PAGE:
The program by Naral Pro-Choice America lets people sign up to receive its text messages by keying in a message to a five-digit number. Known as "short codes," the five-digit numbers have become a popular way to get updates on everything from sports to politics to entertainment news.
Other leading wireless carriers have accepted Naral's request to use their networks.
Jeffrey Nelson, a spokesman for Basking Ridge, N.J.-based Verizon, said the topic of abortion is prohibited from mass distribution based on the company's code of content.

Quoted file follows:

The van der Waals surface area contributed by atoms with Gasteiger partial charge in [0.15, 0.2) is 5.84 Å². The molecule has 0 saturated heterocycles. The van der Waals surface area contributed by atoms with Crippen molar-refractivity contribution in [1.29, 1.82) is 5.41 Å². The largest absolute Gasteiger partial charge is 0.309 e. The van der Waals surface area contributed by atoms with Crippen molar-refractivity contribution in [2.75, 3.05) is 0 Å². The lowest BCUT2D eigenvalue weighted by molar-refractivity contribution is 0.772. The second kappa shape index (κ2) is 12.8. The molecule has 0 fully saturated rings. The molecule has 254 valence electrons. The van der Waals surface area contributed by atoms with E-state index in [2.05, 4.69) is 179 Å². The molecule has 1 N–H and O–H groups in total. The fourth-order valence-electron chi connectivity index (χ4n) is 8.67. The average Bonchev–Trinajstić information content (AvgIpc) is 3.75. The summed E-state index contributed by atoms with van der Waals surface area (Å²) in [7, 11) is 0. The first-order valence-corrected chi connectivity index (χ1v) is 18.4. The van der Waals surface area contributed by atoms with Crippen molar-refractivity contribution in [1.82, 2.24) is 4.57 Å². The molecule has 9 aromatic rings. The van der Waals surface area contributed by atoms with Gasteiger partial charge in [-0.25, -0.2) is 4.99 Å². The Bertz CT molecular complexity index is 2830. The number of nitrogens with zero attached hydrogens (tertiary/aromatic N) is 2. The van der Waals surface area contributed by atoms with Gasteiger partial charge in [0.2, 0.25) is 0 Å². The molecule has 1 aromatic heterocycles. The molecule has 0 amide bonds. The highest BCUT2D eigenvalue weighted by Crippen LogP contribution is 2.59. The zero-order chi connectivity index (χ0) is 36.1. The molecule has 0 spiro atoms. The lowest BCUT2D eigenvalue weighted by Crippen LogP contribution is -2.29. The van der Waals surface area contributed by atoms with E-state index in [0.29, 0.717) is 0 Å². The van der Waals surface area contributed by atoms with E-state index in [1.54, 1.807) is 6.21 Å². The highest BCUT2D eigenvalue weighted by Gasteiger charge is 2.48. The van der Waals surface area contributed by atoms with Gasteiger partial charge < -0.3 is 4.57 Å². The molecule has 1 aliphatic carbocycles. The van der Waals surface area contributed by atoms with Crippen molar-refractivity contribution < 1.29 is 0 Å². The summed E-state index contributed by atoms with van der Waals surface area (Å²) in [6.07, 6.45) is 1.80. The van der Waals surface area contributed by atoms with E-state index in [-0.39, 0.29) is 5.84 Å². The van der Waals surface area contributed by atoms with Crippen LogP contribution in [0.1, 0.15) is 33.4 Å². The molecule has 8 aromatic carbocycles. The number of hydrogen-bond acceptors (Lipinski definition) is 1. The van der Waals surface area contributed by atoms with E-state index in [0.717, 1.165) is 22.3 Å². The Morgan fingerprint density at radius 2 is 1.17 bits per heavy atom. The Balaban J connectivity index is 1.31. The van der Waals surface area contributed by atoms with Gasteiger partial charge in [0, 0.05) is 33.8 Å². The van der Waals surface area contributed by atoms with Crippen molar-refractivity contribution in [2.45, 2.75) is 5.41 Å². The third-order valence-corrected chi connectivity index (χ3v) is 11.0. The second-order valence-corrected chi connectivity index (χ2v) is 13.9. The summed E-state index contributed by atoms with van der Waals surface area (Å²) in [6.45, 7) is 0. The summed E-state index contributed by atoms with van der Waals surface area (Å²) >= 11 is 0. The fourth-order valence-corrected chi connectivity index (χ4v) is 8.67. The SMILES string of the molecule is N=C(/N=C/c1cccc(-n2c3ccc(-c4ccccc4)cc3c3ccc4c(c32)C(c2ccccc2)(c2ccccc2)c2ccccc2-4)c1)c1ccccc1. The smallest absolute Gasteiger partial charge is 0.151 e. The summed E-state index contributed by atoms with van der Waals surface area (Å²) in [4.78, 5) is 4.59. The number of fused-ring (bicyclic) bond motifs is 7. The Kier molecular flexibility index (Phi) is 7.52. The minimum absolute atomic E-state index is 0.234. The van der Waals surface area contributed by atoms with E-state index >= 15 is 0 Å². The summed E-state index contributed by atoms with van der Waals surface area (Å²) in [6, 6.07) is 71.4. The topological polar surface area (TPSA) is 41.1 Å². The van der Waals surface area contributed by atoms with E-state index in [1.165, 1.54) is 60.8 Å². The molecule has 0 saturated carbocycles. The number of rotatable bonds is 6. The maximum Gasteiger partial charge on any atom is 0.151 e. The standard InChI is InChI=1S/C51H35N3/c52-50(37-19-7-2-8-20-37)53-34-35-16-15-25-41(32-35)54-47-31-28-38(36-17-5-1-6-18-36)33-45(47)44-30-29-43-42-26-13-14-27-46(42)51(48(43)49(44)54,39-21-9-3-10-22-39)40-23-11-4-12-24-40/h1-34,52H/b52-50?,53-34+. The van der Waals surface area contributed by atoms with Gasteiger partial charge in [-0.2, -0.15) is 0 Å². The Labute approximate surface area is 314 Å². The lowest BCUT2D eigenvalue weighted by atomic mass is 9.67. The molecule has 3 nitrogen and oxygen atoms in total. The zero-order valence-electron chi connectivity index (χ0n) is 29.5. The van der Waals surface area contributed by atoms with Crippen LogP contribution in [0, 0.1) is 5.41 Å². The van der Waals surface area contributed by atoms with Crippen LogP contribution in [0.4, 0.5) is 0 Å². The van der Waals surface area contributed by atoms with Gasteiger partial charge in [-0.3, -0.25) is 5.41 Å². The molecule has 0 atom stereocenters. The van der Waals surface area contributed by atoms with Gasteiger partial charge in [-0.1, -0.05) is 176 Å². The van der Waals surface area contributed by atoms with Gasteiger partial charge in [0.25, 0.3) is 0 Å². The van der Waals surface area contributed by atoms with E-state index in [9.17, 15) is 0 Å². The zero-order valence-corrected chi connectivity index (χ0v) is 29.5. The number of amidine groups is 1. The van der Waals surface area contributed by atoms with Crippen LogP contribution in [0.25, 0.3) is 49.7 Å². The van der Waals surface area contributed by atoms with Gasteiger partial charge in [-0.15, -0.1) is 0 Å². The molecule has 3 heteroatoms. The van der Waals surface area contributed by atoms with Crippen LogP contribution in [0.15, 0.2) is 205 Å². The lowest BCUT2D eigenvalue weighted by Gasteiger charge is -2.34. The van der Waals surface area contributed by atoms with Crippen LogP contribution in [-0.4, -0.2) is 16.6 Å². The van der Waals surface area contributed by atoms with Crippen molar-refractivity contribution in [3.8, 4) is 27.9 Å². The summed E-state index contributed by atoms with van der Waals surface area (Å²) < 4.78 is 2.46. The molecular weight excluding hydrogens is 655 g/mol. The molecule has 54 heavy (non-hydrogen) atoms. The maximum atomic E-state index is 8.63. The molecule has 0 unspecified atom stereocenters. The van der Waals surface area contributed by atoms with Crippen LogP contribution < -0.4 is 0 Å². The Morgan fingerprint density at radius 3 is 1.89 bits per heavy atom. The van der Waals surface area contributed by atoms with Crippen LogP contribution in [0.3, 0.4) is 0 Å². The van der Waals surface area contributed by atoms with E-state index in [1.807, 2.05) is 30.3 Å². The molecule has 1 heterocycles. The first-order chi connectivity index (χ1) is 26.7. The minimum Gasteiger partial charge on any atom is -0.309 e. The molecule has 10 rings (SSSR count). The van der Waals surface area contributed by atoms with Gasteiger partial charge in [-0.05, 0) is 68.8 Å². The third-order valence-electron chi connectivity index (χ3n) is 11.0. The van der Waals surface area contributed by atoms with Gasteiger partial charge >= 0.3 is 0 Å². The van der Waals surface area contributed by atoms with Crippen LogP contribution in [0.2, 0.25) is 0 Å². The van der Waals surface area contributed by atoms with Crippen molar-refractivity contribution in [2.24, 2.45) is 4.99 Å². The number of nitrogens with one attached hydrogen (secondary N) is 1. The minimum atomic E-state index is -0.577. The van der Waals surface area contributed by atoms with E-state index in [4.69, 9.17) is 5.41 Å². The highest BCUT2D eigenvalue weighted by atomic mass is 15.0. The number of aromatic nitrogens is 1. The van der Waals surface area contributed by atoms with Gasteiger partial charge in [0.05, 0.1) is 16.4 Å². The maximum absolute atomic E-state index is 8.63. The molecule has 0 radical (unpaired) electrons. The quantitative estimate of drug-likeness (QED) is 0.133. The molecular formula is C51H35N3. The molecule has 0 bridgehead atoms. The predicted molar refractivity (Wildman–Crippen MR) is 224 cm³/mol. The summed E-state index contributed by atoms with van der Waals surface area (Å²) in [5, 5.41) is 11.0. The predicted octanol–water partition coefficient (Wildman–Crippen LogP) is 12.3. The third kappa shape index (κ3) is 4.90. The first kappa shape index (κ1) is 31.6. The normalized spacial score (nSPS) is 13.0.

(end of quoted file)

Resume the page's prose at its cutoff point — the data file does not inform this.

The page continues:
Nelson hinted that the policy could change, as Verizon's code of content "was initially developed at a time before text-messaging became a mass-market phenomenon."
"We have been reviewing that code for the last couple of months as text messaging and other multimedia services have become much more mainstream in American communications," he said.
Naral did not immediately return a telephone message seeking comment Wednesday night.
Nancy Keenan, Naral's president, told The New York Times, which first reported the story on its website Wednesday night, that Verizon's decision interfered with political speech and activism.
"No company should be allowed to censor the message we want to send to people who have asked us to send it to them," Keenan said. "Regardless of people's political views, Verizon customers should decide what action to take on their phones. Why does Verizon get to make that choice for them?"
Copyright 2007 The Associated Press